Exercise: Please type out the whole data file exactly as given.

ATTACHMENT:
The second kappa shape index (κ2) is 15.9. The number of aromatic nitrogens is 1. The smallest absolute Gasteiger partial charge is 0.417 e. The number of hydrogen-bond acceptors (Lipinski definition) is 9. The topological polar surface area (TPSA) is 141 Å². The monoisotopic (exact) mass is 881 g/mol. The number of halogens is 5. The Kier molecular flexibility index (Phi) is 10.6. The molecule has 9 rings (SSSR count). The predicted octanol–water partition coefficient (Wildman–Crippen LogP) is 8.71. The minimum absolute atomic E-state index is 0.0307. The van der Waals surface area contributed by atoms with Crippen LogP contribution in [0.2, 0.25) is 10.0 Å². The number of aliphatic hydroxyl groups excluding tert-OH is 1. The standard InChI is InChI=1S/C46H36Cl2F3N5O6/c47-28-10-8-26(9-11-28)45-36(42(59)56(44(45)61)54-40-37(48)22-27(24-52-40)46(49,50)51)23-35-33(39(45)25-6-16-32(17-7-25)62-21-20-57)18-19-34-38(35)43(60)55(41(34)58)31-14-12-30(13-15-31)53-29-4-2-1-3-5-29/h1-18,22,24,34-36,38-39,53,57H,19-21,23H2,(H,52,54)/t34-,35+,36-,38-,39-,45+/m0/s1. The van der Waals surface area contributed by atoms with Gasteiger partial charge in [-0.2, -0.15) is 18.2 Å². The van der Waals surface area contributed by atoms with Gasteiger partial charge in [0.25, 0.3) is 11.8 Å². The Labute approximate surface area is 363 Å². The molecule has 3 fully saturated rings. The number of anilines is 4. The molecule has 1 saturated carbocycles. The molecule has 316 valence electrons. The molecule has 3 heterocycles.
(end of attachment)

The second kappa shape index (κ2) is 15.9. The number of aromatic nitrogens is 1. The smallest absolute Gasteiger partial charge is 0.417 e. The number of hydrogen-bond acceptors (Lipinski definition) is 9. The topological polar surface area (TPSA) is 141 Å². The monoisotopic (exact) mass is 881 g/mol. The number of halogens is 5. The Kier molecular flexibility index (Phi) is 10.6. The molecule has 9 rings (SSSR count). The predicted octanol–water partition coefficient (Wildman–Crippen LogP) is 8.71. The minimum absolute atomic E-state index is 0.0307. The van der Waals surface area contributed by atoms with Crippen LogP contribution in [0.2, 0.25) is 10.0 Å². The number of aliphatic hydroxyl groups excluding tert-OH is 1. The standard InChI is InChI=1S/C46H36Cl2F3N5O6/c47-28-10-8-26(9-11-28)45-36(42(59)56(44(45)61)54-40-37(48)22-27(24-52-40)46(49,50)51)23-35-33(39(45)25-6-16-32(17-7-25)62-21-20-57)18-19-34-38(35)43(60)55(41(34)58)31-14-12-30(13-15-31)53-29-4-2-1-3-5-29/h1-18,22,24,34-36,38-39,53,57H,19-21,23H2,(H,52,54)/t34-,35+,36-,38-,39-,45+/m0/s1. The van der Waals surface area contributed by atoms with Gasteiger partial charge in [-0.2, -0.15) is 18.2 Å². The van der Waals surface area contributed by atoms with Gasteiger partial charge in [0.25, 0.3) is 11.8 Å². The Labute approximate surface area is 363 Å². The molecule has 3 fully saturated rings. The number of anilines is 4. The molecule has 1 saturated carbocycles. The molecule has 316 valence electrons. The molecule has 3 heterocycles.